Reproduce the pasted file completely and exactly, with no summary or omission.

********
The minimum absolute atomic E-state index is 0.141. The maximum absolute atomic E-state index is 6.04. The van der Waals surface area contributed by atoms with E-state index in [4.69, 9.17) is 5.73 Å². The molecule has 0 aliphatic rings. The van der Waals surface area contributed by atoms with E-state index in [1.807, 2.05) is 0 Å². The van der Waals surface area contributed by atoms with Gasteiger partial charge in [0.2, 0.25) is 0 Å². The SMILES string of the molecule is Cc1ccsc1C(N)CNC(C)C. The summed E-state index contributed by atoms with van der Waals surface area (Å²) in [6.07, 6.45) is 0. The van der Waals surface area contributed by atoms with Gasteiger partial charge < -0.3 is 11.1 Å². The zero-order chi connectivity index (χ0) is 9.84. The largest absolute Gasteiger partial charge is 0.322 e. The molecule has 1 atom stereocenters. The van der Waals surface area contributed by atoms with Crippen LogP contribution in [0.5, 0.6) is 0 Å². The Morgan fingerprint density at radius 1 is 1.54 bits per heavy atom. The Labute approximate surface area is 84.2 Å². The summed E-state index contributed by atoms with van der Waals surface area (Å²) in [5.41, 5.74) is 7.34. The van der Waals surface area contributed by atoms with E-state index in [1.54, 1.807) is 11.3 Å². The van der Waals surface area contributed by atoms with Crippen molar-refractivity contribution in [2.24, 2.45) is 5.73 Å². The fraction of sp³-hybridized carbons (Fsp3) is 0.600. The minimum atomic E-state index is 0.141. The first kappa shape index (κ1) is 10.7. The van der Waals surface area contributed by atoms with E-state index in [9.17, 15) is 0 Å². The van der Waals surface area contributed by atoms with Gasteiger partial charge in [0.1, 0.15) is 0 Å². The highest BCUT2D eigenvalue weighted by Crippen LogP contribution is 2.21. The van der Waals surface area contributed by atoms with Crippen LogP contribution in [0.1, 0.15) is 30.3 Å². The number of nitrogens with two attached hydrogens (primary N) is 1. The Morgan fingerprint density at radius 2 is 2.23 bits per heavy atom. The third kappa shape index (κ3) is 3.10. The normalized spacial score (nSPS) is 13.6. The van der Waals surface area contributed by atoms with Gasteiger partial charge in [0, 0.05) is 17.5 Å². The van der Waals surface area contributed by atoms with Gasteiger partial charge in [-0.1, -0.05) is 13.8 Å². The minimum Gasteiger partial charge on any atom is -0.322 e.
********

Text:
The minimum absolute atomic E-state index is 0.141. The maximum absolute atomic E-state index is 6.04. The van der Waals surface area contributed by atoms with E-state index in [4.69, 9.17) is 5.73 Å². The molecule has 0 aliphatic rings. The van der Waals surface area contributed by atoms with E-state index in [1.807, 2.05) is 0 Å². The van der Waals surface area contributed by atoms with Gasteiger partial charge in [0.2, 0.25) is 0 Å². The SMILES string of the molecule is Cc1ccsc1C(N)CNC(C)C. The summed E-state index contributed by atoms with van der Waals surface area (Å²) in [6.07, 6.45) is 0. The van der Waals surface area contributed by atoms with Gasteiger partial charge < -0.3 is 11.1 Å². The zero-order chi connectivity index (χ0) is 9.84. The largest absolute Gasteiger partial charge is 0.322 e. The molecule has 1 atom stereocenters. The van der Waals surface area contributed by atoms with Crippen LogP contribution in [0.5, 0.6) is 0 Å². The Morgan fingerprint density at radius 1 is 1.54 bits per heavy atom. The Labute approximate surface area is 84.2 Å². The summed E-state index contributed by atoms with van der Waals surface area (Å²) in [5.41, 5.74) is 7.34. The van der Waals surface area contributed by atoms with E-state index in [1.54, 1.807) is 11.3 Å². The van der Waals surface area contributed by atoms with Crippen molar-refractivity contribution in [2.24, 2.45) is 5.73 Å². The fraction of sp³-hybridized carbons (Fsp3) is 0.600. The minimum atomic E-state index is 0.141. The first kappa shape index (κ1) is 10.7. The van der Waals surface area contributed by atoms with E-state index in [9.17, 15) is 0 Å². The van der Waals surface area contributed by atoms with Gasteiger partial charge in [0.1, 0.15) is 0 Å². The highest BCUT2D eigenvalue weighted by Crippen LogP contribution is 2.21. The van der Waals surface area contributed by atoms with Crippen LogP contribution in [0.1, 0.15) is 30.3 Å². The number of nitrogens with two attached hydrogens (primary N) is 1. The Morgan fingerprint density at radius 2 is 2.23 bits per heavy atom. The third kappa shape index (κ3) is 3.10. The normalized spacial score (nSPS) is 13.6. The van der Waals surface area contributed by atoms with Gasteiger partial charge in [0, 0.05) is 17.5 Å². The van der Waals surface area contributed by atoms with Gasteiger partial charge in [-0.1, -0.05) is 13.8 Å². The minimum Gasteiger partial charge on any atom is -0.322 e.